Also, DisplayHDR 1000 is the maximum performance specification VESA accords to monitors. If a product claims to have a specification that doesn’t exist or is not supported by the association, such as DisplayHDR 2000, grow suspicious.
HDR’s Hardware Requirements
HDR must be compatible with your monitor, display cable, graphics card, and content.
Contrary to general perception, HDR doesn’t need a powerful graphics card. What it requires is a DisplayPort 1.4 or HDMI 2.0 port. Both standards can do more than 18 Gbps resolution, 10-bit color, and 4K resolution, essential for HDR.
Other connectivity options include DisplayPort Alt mode or Thunderbolt 4 or 3 with a USB-C port.
Nvidia GTX 950 and later GPUs support HDR as far as video cards go. AMD cards released after the R9 380 would work as well. Integrated Intel graphics that came with 7th-gen and later CPUs support HDR.
Talking about displays, even 8-bit panels get advertised as HDR-ready, which is false marketing. The ideal HDR television would or must have a 12-bit or a 10-bit panel.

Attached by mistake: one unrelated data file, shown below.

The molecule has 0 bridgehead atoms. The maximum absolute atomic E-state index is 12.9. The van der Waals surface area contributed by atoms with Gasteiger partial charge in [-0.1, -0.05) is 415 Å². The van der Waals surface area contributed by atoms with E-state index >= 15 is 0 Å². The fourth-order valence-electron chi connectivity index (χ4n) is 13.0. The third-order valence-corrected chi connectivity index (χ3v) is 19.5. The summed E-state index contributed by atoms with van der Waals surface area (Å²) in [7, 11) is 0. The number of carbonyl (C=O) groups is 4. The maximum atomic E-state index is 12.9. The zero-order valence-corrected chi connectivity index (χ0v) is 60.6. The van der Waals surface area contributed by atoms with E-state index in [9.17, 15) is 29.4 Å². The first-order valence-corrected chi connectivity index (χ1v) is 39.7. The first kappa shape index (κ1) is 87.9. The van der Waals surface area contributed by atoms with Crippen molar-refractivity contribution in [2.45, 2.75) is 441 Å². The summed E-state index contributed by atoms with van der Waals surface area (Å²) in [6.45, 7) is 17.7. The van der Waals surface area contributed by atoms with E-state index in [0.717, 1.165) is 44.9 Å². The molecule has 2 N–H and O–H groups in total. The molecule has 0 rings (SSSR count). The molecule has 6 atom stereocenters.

An 8-bit panel is technically not HDR, and its HDR performance will be bad.
Long story short, a TV or monitor claiming HDR may not necessarily be so. You may have to learn more about the product before arriving at a conclusion.
OLED or LCD: What’s Best for HDR?
For HDR, the panel must be IPS or VA (vertical alignment). TN (twisted nematic) panels don’t support HDR, as they are incapable of the color strength/depth and the contrast performance required for HDR.
OLED displays usually have considerably reduced peak brightness levels than LCD due to the absence of an assigned light source. Organic diodes produce their light when a current passes via the diode array. The light output, as a result, is inferior.
Therefore, the peak brightness levels for an OLED HDR display could be set low. An OLED panel’s peak brightness of 870 nits is considered impressive.